Recently, Ben Heimsath and Eric MacInerney visited A&M Professor Anat Geva’s Religion and Architecture class to discuss Hindu and Buddhist temple design. They began their presentation describing their approach to working with different religious traditions. Researching historical buildings, they explained, can be a good start. Ben and Eric stressed that it was even more important to understand theology and spiritual connections before attempting to design or envision a new place for worship.
Eric reviewed some of the information garnered from his work on the Austin Hindu Temple. The Stapati, or temple architect from India, provided an overall layout and the firm’s job was to design the structure to accommodate intricate decorative elements. Important connections were made between the human form and the layout of the building in both plan and section. Eric showed images of the on-going work of the Sthilpi as they are completing the traditional ornamentation on the temple.
Ben presented information and an initial design from the firm’s current work with the Thai Buddhist Temple, Wat Buddhananachat. His research included an analysis of the traditions and forms associated with Theravada Buddhism. The preliminary design was presented in a walkthrough format showing the placement of the congregation, the monks and the three statues within the central worship hall.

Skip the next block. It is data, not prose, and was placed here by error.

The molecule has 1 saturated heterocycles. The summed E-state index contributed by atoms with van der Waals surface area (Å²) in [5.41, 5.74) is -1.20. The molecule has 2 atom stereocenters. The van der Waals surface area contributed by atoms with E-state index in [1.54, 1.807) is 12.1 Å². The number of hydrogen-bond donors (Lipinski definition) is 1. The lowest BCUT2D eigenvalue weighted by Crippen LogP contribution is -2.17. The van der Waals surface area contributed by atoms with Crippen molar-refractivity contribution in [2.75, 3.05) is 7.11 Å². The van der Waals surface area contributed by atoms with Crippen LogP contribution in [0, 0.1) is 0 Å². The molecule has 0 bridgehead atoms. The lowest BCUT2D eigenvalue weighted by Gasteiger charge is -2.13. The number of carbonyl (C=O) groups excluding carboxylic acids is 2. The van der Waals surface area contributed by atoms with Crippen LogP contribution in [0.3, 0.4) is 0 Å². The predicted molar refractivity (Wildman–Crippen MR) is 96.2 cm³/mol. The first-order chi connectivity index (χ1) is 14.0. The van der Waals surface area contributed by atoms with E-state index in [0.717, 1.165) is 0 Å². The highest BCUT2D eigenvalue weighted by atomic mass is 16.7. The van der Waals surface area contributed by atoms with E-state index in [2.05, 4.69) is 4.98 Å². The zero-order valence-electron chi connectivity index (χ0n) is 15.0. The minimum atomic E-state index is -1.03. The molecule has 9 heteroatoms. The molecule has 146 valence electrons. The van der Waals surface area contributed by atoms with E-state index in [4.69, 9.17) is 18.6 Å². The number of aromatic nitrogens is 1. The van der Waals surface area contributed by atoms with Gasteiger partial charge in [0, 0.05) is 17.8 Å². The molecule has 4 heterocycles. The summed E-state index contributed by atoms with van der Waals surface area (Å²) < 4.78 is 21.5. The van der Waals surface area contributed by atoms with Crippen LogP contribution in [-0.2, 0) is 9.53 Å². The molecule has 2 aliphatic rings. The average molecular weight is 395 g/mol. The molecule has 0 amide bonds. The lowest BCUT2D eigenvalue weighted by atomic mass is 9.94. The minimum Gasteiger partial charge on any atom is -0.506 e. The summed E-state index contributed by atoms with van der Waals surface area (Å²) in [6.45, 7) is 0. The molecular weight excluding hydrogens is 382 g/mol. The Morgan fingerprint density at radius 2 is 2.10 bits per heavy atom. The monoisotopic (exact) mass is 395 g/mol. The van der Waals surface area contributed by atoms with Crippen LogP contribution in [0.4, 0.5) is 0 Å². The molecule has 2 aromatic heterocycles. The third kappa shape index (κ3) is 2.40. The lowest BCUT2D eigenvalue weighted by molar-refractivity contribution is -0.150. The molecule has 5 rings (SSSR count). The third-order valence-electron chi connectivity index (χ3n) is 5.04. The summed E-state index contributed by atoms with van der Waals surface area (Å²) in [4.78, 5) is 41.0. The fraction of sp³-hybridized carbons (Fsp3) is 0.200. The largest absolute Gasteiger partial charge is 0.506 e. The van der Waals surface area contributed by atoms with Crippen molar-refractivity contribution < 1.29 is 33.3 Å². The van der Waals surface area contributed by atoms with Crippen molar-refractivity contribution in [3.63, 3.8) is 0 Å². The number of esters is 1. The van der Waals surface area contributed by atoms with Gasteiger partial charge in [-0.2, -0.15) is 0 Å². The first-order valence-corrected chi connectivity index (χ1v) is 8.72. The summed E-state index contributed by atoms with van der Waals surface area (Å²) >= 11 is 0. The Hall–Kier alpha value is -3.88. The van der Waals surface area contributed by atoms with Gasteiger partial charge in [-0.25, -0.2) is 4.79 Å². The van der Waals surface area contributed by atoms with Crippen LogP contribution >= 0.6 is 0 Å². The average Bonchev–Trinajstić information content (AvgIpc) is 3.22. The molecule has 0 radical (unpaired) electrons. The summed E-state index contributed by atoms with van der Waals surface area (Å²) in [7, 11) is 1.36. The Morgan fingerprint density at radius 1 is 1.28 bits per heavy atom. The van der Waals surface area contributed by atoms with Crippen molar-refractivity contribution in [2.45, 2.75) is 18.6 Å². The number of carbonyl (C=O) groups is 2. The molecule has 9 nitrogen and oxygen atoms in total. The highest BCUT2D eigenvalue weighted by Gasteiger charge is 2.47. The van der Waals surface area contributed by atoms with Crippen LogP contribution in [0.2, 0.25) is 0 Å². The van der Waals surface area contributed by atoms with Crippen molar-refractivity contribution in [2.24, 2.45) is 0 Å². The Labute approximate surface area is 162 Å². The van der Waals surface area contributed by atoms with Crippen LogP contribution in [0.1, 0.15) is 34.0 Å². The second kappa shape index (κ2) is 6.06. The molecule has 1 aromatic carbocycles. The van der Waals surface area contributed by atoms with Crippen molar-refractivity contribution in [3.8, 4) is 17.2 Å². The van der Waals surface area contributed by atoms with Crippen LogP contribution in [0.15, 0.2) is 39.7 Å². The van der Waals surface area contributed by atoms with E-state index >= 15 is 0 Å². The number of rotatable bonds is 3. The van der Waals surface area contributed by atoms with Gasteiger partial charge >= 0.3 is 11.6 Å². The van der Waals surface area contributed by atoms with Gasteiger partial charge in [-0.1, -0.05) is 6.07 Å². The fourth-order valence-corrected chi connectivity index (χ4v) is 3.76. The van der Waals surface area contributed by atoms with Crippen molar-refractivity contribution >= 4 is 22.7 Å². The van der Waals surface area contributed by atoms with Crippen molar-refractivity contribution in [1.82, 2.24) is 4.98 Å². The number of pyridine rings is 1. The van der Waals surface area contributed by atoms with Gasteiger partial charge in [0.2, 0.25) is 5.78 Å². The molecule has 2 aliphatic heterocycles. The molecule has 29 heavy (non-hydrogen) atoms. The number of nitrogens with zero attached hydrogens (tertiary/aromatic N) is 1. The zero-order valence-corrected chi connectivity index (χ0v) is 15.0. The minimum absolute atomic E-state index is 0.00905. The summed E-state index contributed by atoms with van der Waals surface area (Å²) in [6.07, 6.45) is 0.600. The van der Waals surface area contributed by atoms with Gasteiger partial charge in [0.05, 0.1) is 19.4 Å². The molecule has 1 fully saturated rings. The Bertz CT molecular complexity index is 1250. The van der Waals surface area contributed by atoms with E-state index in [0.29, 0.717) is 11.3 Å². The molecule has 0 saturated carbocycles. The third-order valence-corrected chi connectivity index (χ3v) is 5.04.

After the class, Professor Geva introduced Ben and Eric to Professor Julian Kang, a leading expert in BIM technology. They toured the recently renovated Department of Construction Science building and got a personal demonstration of the new BIM Cave installation where synchronized images allow for real size walkthrough visualizations.